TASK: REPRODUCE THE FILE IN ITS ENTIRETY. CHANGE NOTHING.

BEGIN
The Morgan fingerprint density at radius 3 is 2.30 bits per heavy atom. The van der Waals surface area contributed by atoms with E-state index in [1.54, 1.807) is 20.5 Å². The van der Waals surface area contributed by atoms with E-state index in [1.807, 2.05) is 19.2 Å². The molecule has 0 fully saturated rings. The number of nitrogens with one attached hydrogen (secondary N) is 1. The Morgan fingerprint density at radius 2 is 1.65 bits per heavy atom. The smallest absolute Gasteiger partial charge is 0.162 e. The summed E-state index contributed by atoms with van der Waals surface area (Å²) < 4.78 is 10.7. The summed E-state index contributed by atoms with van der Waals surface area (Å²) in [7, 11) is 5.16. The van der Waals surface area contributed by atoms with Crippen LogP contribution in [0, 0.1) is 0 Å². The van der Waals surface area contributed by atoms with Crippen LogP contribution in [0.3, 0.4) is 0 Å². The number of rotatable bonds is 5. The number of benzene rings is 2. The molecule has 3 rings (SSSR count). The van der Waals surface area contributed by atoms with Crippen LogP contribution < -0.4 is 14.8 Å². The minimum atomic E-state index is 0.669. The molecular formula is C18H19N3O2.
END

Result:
The Morgan fingerprint density at radius 3 is 2.30 bits per heavy atom. The van der Waals surface area contributed by atoms with E-state index in [1.54, 1.807) is 20.5 Å². The van der Waals surface area contributed by atoms with E-state index in [1.807, 2.05) is 19.2 Å². The molecule has 0 fully saturated rings. The number of nitrogens with one attached hydrogen (secondary N) is 1. The Morgan fingerprint density at radius 2 is 1.65 bits per heavy atom. The smallest absolute Gasteiger partial charge is 0.162 e. The summed E-state index contributed by atoms with van der Waals surface area (Å²) < 4.78 is 10.7. The summed E-state index contributed by atoms with van der Waals surface area (Å²) in [7, 11) is 5.16. The van der Waals surface area contributed by atoms with Crippen LogP contribution in [0, 0.1) is 0 Å². The van der Waals surface area contributed by atoms with Crippen LogP contribution in [0.3, 0.4) is 0 Å². The number of rotatable bonds is 5. The number of benzene rings is 2. The molecule has 3 rings (SSSR count). The van der Waals surface area contributed by atoms with Crippen LogP contribution < -0.4 is 14.8 Å². The minimum atomic E-state index is 0.669. The molecular formula is C18H19N3O2.